There’s a lot of ink spilled this time of year – “best of”/”worst of” lists, top 10 cat videos (OK – go to that link, but come back and read this after!) etc. While the prevailing sentiment out there is captured by this t-shirt, we beg to differ. The practice of employee volunteering is steadily improving. Every week, we are impressed with the sophistication being demonstrated by practitioners, nonprofits, and with volunteers themselves. In this spirit, we thought we’d look back on the year and share a few of our favorite things.

By Corey Diamond

1. PROOF! Employees who volunteer are more engaged and are more likely to stay.

Last year we put a call out for Canadian companies to join us in a study of employee volunteering and engagement in the Great White North. Together with Veraworks, we surveyed and studied five companies to determine the ROI of their employee volunteering program, and which program “optimizers” lead to higher engagement.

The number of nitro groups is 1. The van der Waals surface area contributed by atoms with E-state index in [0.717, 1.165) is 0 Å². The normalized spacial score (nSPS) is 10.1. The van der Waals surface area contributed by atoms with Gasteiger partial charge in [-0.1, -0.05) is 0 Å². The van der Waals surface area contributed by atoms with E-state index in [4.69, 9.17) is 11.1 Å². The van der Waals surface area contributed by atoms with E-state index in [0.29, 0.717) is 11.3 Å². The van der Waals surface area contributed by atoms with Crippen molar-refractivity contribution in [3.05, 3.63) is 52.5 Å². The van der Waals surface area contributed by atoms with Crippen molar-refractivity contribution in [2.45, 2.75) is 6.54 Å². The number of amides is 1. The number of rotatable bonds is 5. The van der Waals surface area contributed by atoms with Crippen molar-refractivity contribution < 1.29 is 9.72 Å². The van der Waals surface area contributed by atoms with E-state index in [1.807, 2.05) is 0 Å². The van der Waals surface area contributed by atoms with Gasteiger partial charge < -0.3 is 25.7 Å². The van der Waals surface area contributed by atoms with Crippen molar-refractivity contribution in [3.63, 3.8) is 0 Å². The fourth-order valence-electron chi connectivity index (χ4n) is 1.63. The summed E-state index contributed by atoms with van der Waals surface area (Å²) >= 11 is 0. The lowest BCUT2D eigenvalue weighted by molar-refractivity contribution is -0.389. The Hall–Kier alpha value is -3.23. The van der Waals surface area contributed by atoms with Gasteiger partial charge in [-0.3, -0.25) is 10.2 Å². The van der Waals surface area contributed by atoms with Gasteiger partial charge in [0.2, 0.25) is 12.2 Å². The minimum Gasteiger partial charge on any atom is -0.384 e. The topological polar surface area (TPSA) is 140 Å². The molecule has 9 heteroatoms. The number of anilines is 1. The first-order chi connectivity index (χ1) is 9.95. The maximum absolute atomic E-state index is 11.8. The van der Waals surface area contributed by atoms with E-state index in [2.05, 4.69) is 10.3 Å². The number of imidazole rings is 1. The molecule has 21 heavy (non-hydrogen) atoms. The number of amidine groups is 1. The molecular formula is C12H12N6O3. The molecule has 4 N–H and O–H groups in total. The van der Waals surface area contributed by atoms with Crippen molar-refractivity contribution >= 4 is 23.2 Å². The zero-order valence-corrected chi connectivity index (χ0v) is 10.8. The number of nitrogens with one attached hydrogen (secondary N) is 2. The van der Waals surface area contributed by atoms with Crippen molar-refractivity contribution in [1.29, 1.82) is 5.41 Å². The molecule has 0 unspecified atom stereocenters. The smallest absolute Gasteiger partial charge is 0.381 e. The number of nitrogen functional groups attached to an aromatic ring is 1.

Here’s what we found:

  • Participation in company organized volunteering is linked to higher levels of engagement for respondents. However, volunteering conducted by employees independently of the company is not linked to engagement.
  • Elements that appear to augment the engagement lift of company-organized volunteering are as follows:
    • Supervisor approval/encouragement
    • When volunteer motivation is driven by desire to gain new skills
    • When volunteer motivation is driven by desire to build resume/advance career
    • Higher “dosage” of company organized volunteering (40-80) hours
  • Elements that appear not to augment the engagement lift of company organized volunteering:
    • Conducting volunteering using paid time off
    • Offering volunteer grants

(Kind of surprising, right? Reach out if you’d like to learn more.)

2. Embedding a volunteer program within your company culture works!

At RW headquarters, we live in a world of proposals, workplans, slide decks, tracked changes and forgetting to unmute on conference calls. While we’re helping to reinforce the “plumbing” of a company’s volunteering program, we are often separated from the actual impact achieved by these programs.